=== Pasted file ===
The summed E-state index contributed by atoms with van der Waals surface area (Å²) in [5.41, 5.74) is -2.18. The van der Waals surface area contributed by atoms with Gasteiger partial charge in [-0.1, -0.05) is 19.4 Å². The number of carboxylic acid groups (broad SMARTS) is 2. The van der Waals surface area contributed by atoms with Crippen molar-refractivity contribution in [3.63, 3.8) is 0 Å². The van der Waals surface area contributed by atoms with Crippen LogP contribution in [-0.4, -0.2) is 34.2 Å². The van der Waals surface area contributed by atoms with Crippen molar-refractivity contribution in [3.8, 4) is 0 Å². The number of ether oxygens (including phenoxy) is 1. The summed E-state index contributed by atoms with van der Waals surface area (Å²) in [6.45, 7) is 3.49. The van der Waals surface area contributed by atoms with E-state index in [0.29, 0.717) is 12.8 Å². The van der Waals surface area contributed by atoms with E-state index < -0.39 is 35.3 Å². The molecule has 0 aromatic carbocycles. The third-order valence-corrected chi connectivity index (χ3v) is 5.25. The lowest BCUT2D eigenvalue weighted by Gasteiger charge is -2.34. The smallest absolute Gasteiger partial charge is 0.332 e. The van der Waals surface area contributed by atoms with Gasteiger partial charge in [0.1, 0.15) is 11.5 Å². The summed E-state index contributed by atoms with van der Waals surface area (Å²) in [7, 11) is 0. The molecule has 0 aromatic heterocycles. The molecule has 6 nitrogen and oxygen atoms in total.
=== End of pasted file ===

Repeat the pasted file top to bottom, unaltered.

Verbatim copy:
The summed E-state index contributed by atoms with van der Waals surface area (Å²) in [5.41, 5.74) is -2.18. The van der Waals surface area contributed by atoms with Gasteiger partial charge in [-0.1, -0.05) is 19.4 Å². The number of carboxylic acid groups (broad SMARTS) is 2. The van der Waals surface area contributed by atoms with Crippen molar-refractivity contribution in [3.63, 3.8) is 0 Å². The van der Waals surface area contributed by atoms with Crippen LogP contribution in [-0.4, -0.2) is 34.2 Å². The van der Waals surface area contributed by atoms with Crippen molar-refractivity contribution in [3.8, 4) is 0 Å². The number of ether oxygens (including phenoxy) is 1. The summed E-state index contributed by atoms with van der Waals surface area (Å²) in [6.45, 7) is 3.49. The van der Waals surface area contributed by atoms with E-state index in [0.29, 0.717) is 12.8 Å². The van der Waals surface area contributed by atoms with E-state index < -0.39 is 35.3 Å². The molecule has 0 aromatic carbocycles. The third-order valence-corrected chi connectivity index (χ3v) is 5.25. The lowest BCUT2D eigenvalue weighted by Gasteiger charge is -2.34. The smallest absolute Gasteiger partial charge is 0.332 e. The van der Waals surface area contributed by atoms with Gasteiger partial charge in [0.1, 0.15) is 11.5 Å². The summed E-state index contributed by atoms with van der Waals surface area (Å²) in [7, 11) is 0. The molecule has 0 aromatic heterocycles. The molecule has 6 nitrogen and oxygen atoms in total.